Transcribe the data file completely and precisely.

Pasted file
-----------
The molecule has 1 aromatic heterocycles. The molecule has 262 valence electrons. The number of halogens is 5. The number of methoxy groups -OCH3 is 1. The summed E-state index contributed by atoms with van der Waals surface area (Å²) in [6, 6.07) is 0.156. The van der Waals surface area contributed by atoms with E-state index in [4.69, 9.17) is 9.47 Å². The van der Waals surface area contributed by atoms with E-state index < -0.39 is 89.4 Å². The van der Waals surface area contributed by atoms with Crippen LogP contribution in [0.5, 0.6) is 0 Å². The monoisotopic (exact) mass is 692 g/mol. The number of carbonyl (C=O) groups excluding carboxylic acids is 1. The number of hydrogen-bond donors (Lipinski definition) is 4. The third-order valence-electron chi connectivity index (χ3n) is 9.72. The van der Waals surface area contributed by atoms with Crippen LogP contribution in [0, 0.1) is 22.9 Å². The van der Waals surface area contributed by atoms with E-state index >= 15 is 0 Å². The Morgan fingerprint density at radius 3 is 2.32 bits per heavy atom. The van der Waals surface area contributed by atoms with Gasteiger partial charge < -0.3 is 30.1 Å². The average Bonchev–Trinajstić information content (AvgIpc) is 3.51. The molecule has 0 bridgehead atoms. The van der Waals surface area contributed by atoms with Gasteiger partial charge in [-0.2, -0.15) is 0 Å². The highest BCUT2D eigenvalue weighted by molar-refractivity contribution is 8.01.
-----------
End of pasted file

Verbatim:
The molecule has 1 aromatic heterocycles. The molecule has 262 valence electrons. The number of halogens is 5. The number of methoxy groups -OCH3 is 1. The summed E-state index contributed by atoms with van der Waals surface area (Å²) in [6, 6.07) is 0.156. The van der Waals surface area contributed by atoms with E-state index in [4.69, 9.17) is 9.47 Å². The van der Waals surface area contributed by atoms with E-state index < -0.39 is 89.4 Å². The van der Waals surface area contributed by atoms with Crippen LogP contribution in [0.5, 0.6) is 0 Å². The monoisotopic (exact) mass is 692 g/mol. The number of carbonyl (C=O) groups excluding carboxylic acids is 1. The number of hydrogen-bond donors (Lipinski definition) is 4. The third-order valence-electron chi connectivity index (χ3n) is 9.72. The van der Waals surface area contributed by atoms with Crippen LogP contribution in [0, 0.1) is 22.9 Å². The van der Waals surface area contributed by atoms with E-state index >= 15 is 0 Å². The Morgan fingerprint density at radius 3 is 2.32 bits per heavy atom. The van der Waals surface area contributed by atoms with Gasteiger partial charge < -0.3 is 30.1 Å². The average Bonchev–Trinajstić information content (AvgIpc) is 3.51. The molecule has 0 bridgehead atoms. The van der Waals surface area contributed by atoms with Gasteiger partial charge in [-0.2, -0.15) is 0 Å². The highest BCUT2D eigenvalue weighted by molar-refractivity contribution is 8.01.